Why is Israel outsourcing its national infrastructure to China?

Editor's Note: All in all – together with additional tenders that are still ongoing – Chinese companies are operating in Israel today in deals reaching more than $20 billion and more is on the way.

By
August 2, 2019 11:46
CHINESE CONSTRUCTION workers work on the Ashdod Port in 2016

CHINESE CONSTRUCTION workers work on the Ashdod Port in 2016. (photo credit: REUTERS/AMIR COHEN)

The China Civil Engineering Construction Corp. (CCECC) dug the Gilon Tunnel in the North in 2014 at a cost of about NIS 600 million. In 2010, it worked as a subcontractor on the Carmel Tunnel project at a cost of NIS 450 million, and in the last couple of years it has been working on Tel Aviv’s light rail Red Line at a cost of about NIS 1.7 billion.

Ashdod’s new port? It built part of that as well, for a modest NIS 3.2 billion.

The China Harbour Engineering Co. (CHEC) also participated in the construction of the Ashdod Port, and just a few weeks ago, won an NIS 1.9 billion tender together with an Israeli partner to purchase the Alon Tavor power plant, the first of five Israel Electric Corporation power stations to be privatized.

The China Railway Tunnel Group (CRTG) won a tender to dig the tunnels for the Tel Aviv Red Line in a project expected to reach NIS 3 billion, as well as another tender on the same project under which it will install the electronic systems needed to run the light rail at a cost of NIS 2.5 billion.

Another Chinese company – CRRC Corp. Ltd. (CRRC) – won the tender to supply rail cars for the Red Line for a hefty NIS 1.2 billion.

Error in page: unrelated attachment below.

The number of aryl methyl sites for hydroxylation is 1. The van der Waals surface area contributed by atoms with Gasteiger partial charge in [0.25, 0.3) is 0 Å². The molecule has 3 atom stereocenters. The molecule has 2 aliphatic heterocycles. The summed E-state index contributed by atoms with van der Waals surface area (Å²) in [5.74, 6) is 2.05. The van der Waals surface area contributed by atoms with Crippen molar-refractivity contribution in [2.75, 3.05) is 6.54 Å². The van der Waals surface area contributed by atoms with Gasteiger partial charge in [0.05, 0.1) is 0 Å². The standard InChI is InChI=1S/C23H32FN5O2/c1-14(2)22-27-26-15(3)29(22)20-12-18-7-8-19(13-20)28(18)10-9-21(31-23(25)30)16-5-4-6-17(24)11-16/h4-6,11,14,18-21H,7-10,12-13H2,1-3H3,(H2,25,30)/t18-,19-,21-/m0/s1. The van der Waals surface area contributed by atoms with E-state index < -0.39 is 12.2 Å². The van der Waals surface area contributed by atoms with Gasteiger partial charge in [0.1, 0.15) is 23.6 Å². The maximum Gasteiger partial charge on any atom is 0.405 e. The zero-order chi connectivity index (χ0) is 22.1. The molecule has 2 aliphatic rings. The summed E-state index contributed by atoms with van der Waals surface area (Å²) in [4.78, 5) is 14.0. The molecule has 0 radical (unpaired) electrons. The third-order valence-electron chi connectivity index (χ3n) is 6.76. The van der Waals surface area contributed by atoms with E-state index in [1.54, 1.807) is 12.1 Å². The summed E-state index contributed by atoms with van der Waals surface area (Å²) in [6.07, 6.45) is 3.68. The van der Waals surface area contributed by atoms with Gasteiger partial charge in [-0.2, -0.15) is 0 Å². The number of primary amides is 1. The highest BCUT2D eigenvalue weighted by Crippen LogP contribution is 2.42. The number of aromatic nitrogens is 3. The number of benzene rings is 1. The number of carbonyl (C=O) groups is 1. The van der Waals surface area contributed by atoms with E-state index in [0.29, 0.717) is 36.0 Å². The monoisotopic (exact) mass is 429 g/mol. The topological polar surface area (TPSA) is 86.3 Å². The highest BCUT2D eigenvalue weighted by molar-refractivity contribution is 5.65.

The Shanghai International Port Group Co. Ltd. (SIPG) won the tender to operate the new Haifa Port, an NIS 1.2 billion contract that will go into effect in 2021 when construction is complete.

Add to this the sale of Tnuva – Israel’s largest food company – to China’s Bright Food in 2014, and the merger of Israeli agrochemicals manufacturer Makhteshim Agan with ChemChina in 2011, deals that were valued together at almost NIS 14 billion.

All in all – together with additional tenders that are still ongoing – Chinese companies are operating in Israel today in deals reaching more than $20 billion and more is on the way.

What makes this more interesting is that all of the companies listed above – CCECC, CHEC, CRTG, CRRC, SIPG, Bright Food and ChemChina – are owned by the Chinese government. In other words, Israel is outsourcing its national infrastructure – ports, highways, tunnels, power plants, food companies – to one single entity: the People’s Republic of China.

This situation has two primary opponents, one domestic and one international. In Israel, the Israel Builders Association, whose members are losing out on lucrative deals, is trying to fight back. On Tuesday, the association’s attorneys from the Yigal Arnon law firm wrote a comprehensive letter to Michal Halperin, head of Israel’s Antitrust Authority, to Shai Babad, director-general of the Finance Ministry, and to Prof. Avi Simhon, head of the prime minister’s National Economic Council, demanding that the Law to Promote Competition and Reduce Concentration – passed in 2013 – be applied when it comes to China.

Since the law is not being applied to the Chinese government, there are currently some tenders that three to four Chinese companies bid on even when they are all owned by the government in Beijing. “They outbid one another,” explained an executive in an Israeli company. “It is almost impossible for us to gain traction in the tender.”